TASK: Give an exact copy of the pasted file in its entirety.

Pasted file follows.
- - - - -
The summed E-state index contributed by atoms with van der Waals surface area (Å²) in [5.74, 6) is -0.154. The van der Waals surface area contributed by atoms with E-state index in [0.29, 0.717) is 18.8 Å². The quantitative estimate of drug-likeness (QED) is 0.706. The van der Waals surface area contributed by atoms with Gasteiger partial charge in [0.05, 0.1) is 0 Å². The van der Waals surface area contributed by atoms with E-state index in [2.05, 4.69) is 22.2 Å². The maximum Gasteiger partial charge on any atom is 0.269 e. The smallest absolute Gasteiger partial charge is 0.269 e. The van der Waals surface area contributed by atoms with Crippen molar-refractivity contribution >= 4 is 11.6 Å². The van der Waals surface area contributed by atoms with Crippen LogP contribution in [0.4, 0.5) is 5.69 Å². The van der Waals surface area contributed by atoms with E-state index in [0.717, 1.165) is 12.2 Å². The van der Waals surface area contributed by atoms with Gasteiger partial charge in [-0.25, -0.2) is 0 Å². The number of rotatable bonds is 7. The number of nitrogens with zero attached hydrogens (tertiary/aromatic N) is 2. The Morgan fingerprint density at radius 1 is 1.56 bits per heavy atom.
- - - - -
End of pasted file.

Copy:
The summed E-state index contributed by atoms with van der Waals surface area (Å²) in [5.74, 6) is -0.154. The van der Waals surface area contributed by atoms with E-state index in [0.29, 0.717) is 18.8 Å². The quantitative estimate of drug-likeness (QED) is 0.706. The van der Waals surface area contributed by atoms with Gasteiger partial charge in [0.05, 0.1) is 0 Å². The van der Waals surface area contributed by atoms with E-state index in [2.05, 4.69) is 22.2 Å². The maximum Gasteiger partial charge on any atom is 0.269 e. The smallest absolute Gasteiger partial charge is 0.269 e. The van der Waals surface area contributed by atoms with Crippen molar-refractivity contribution >= 4 is 11.6 Å². The van der Waals surface area contributed by atoms with Crippen LogP contribution in [0.4, 0.5) is 5.69 Å². The van der Waals surface area contributed by atoms with E-state index in [0.717, 1.165) is 12.2 Å². The van der Waals surface area contributed by atoms with Gasteiger partial charge in [-0.25, -0.2) is 0 Å². The number of rotatable bonds is 7. The number of nitrogens with zero attached hydrogens (tertiary/aromatic N) is 2. The Morgan fingerprint density at radius 1 is 1.56 bits per heavy atom.